The product $STU$ is invertible iff each matrix in it is invertible. So the exercise is solved in one more line. It is a good idea to use structure in mathematics, when it is possible. Brute force can then confirm the result.

Note: Permutations are not involved in the exercise. Inn order to get info on this or an other mathematical object, just try the first letters of it in the sage interpreter, which has autocompletion. We can try here perm[TAB] and/or Perm[TAB]. In the second case we get a list of classes / constructors, among them we can put a question mark before or after...

sage: Permutation?

to get more information on this. The sage interpreter is a good tool to learn sage.

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Thanks for your help.

I tried it as follow based on your code, but it doesn't work. I use CoCalc. It shows the green bar for computation, but it doesn't stop and doesn't return any results.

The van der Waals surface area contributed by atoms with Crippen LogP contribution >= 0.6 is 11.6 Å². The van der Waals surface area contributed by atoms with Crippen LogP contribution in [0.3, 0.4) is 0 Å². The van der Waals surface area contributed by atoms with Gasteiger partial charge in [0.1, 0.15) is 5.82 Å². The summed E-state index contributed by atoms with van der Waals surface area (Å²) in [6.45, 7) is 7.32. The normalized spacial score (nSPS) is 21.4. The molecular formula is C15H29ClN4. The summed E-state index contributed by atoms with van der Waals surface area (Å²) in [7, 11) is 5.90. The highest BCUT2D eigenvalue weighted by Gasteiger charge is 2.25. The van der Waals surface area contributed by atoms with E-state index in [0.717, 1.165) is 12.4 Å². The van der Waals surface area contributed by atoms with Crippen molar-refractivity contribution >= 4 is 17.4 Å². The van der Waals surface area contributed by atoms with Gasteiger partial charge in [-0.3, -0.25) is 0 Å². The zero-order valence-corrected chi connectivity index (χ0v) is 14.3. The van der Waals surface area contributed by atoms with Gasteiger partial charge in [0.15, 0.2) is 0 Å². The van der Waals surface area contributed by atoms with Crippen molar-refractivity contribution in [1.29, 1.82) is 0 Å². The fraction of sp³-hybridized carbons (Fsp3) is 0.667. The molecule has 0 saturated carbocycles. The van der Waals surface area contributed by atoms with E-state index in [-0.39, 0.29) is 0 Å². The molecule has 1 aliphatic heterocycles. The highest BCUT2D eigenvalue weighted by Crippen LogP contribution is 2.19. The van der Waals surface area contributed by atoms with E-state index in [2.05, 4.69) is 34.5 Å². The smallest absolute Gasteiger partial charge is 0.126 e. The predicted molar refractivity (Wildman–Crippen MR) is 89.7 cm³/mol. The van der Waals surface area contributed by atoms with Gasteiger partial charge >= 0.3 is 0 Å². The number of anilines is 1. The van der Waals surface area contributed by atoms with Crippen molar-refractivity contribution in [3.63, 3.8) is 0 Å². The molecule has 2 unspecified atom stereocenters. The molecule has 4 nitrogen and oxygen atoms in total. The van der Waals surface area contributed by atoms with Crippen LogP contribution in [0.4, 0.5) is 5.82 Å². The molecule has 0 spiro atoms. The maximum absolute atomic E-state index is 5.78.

R = [0,1,2,3,4,5,6,7,8,9]

C = cartesian_product((R,R,R,R)).list()

invertibleMatrices = [matrix(ZZ, 2,2,list(c)) for c in C if matrix(ZZ, 2,2,list(c)).det()]

invertibleMatrices3Tuples = cartesian_product((invertibleMatrices, invertibleMatrices, invertibleMatrices)).list()

invertibleSTUProducts = [c for c in invertibleMatrices3Tuples if c[0]*c[1]*c[2].det()]

BTW: What do you mean by "It is a good idea to use structure in mathematics"?

Asg gravatar imageAsg ( 2017-12-16 19:19:34 +0200 )edit

As it is written: "The product STU is invertible if and only if each of the matrices S, T and U is invertible." So there is no need to compute all the products (that would be too long to terminate anyway).

vdelecroix gravatar imagevdelecroix ( 2017-12-16 21:07:40 +0200 )edit

I don't think that I do so.

I perform the following steps: